As wearables become more pervasive it will be exciting to see the industry move beyond consumer-based wearable devices that were developed for fitness purposes to devices with more sophisticated sensing capabilities targeted for healthcare use cases. I feel these devices will have a significant impact on reducing costs and improving outcomes by monitoring conditions and patients 24x7.


What questions about wearables do you have?

As much of the developed world faces the burden of escalating healthcare costs, ageing populations, and increased incidence of chronic diseases, countries and localities are experimenting with innovative approaches to address these challenges.


In a recent visit to Greater Manchester, England, I learned of an innovative initiative recently launched that aims to use technology to create a civic partnership between NHS and social care providers. The principal goals of the initiative are to 1) improve health outcomes, 2) reduce healthcare disparities, and 3) reduce income inequality. While many nations and municipalities are working to achieve these goals, Greater Manchester’s approach to achieving these goals is multi-pronged and systematic, and will use technology in a way that will integrate social services into healthcare delivery.


Using Technology for Data Storage, Analysis, and Interoperability

Greater Manchester’s plan calls for the creation of “Connected Health Cities” (CHCs), which will be powered by health innovation centers. These centers will assemble the data from multiple sources. What is especially novel about these CHCs is that the collection, management, and analysis of both health and social care data will happen at a scale that until now has been impossible. Shared protocols for data analysis across the CHCs will allow for timelier and more powerful research studies, and ultimately better informed decision-making.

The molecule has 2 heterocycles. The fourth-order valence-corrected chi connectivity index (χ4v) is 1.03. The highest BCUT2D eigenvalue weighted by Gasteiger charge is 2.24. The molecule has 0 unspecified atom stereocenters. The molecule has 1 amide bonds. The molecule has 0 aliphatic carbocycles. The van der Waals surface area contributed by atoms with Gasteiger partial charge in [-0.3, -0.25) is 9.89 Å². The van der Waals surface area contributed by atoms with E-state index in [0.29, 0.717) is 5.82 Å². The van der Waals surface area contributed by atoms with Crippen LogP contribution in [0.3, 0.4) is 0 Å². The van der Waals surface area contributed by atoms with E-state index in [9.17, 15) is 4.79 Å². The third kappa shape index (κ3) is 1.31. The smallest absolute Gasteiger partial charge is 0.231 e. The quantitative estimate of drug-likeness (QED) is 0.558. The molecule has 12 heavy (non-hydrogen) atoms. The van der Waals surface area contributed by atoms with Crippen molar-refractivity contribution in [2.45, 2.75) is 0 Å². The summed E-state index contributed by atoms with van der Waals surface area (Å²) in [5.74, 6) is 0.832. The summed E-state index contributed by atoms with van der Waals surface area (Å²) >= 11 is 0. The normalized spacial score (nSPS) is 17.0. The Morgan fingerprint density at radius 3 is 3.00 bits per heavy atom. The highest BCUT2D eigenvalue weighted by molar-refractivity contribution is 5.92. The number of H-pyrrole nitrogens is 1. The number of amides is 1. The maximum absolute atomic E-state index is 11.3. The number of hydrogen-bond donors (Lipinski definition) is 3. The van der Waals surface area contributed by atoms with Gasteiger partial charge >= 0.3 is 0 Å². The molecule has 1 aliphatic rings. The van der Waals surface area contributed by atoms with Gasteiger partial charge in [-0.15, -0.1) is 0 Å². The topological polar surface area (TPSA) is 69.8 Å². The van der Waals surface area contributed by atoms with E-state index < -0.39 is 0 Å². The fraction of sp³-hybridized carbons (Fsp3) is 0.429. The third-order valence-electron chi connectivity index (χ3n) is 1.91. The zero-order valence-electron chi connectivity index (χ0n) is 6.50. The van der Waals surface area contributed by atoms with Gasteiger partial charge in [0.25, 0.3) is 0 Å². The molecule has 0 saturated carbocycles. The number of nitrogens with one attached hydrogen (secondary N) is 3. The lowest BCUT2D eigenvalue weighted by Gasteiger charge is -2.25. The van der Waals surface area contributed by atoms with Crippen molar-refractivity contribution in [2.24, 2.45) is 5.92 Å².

Interoperability and integration of myriad data sources will be a vital component for realizing these goals. Clinical, community, and patient-generated data will be used to inform decision-making not just among clinical providers, but also among public health policy makers, planners, social care providers, and researchers. Finally, technology will also support continuous evaluation of the program, and use of actionable measures to drive decision-making.


Decision Making at the Local Level

Another unique feature of this plan is that the UK will provide the locality with 6 billion pounds for Greater Manchester to use at its own discretion. Granting control of the budget to local municipalities will allow for decision making to happen at the lowest possible level.


The Greater Manchester Board will set strategies and priorities, but local boards will devise plans that will be tailored depending on the needs of the local environment. The budget will be used not just for healthcare, but also for social programs and public health activities. The technology and data will help to bridge health and social programs at this local level.


Tackling Priority Care Pathways

Greater Manchester will focus initially on optimizing four “care pathways.” One pathway will use support tools for self-care to reduce hospital admissions for patients with chronic conditions. Another will support schizophrenia patients by linking self-reported symptoms to responses from community psychiatric nurse visits. Studying the effects of the program on specific pathways will allow for evaluation and iteration to help ensure the program’s success.


Public and Patient Engagement

Involvement from the public and from patients is a central pillar of this devolution plan. A panel of 10 patient and public representatives will have a say in how the data is used. The program leaders believe such involvement will ensure sustainability and transparency of these CHCs, and ensure that citizens’ needs are met in this civic partnership.


Insights for other Countries and Cities

I am eager to observe the implementation and early results that come from this Greater Manchester initiative, as it is a test bed for the devolution of health and social care. The potential for this initiative to accelerate and scale innovation to reduce disparities and improve population health is exciting. Data will be used from multiple streams in ways that haven’t before been possible, and will be used in a way that is tailored to the local environment. With a growing body of research that highlights the impact that social determinants (e.g., housing, social services and support, access to care) have on healthcare, using technology and data to tackle these issues could help other nations and cities in their efforts to improve population health.


Contact Jennifer Esposito on LinkedIn